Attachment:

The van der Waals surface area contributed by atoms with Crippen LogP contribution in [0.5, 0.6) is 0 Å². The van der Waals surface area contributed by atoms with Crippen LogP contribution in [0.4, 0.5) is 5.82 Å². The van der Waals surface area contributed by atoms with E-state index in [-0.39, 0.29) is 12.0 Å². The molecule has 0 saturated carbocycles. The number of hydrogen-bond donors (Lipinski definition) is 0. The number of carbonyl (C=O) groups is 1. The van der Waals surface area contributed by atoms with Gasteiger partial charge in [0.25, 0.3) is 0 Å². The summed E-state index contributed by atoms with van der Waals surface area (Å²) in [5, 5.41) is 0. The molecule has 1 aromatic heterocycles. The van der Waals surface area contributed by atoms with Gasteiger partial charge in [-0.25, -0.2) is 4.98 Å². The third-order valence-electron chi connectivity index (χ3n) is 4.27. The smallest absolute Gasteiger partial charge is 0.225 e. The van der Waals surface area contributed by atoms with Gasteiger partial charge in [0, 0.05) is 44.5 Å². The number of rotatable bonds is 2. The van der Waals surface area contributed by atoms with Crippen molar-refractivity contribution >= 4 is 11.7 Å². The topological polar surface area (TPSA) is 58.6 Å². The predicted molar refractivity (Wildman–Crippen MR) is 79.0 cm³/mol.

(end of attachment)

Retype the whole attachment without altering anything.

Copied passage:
The van der Waals surface area contributed by atoms with Crippen LogP contribution in [0.5, 0.6) is 0 Å². The van der Waals surface area contributed by atoms with Crippen LogP contribution in [0.4, 0.5) is 5.82 Å². The van der Waals surface area contributed by atoms with E-state index in [-0.39, 0.29) is 12.0 Å². The molecule has 0 saturated carbocycles. The number of hydrogen-bond donors (Lipinski definition) is 0. The number of carbonyl (C=O) groups is 1. The van der Waals surface area contributed by atoms with Gasteiger partial charge in [0.25, 0.3) is 0 Å². The summed E-state index contributed by atoms with van der Waals surface area (Å²) in [5, 5.41) is 0. The molecule has 1 aromatic heterocycles. The van der Waals surface area contributed by atoms with Gasteiger partial charge in [-0.25, -0.2) is 4.98 Å². The third-order valence-electron chi connectivity index (χ3n) is 4.27. The smallest absolute Gasteiger partial charge is 0.225 e. The van der Waals surface area contributed by atoms with Gasteiger partial charge in [0, 0.05) is 44.5 Å². The number of rotatable bonds is 2. The van der Waals surface area contributed by atoms with Crippen molar-refractivity contribution >= 4 is 11.7 Å². The topological polar surface area (TPSA) is 58.6 Å². The predicted molar refractivity (Wildman–Crippen MR) is 79.0 cm³/mol.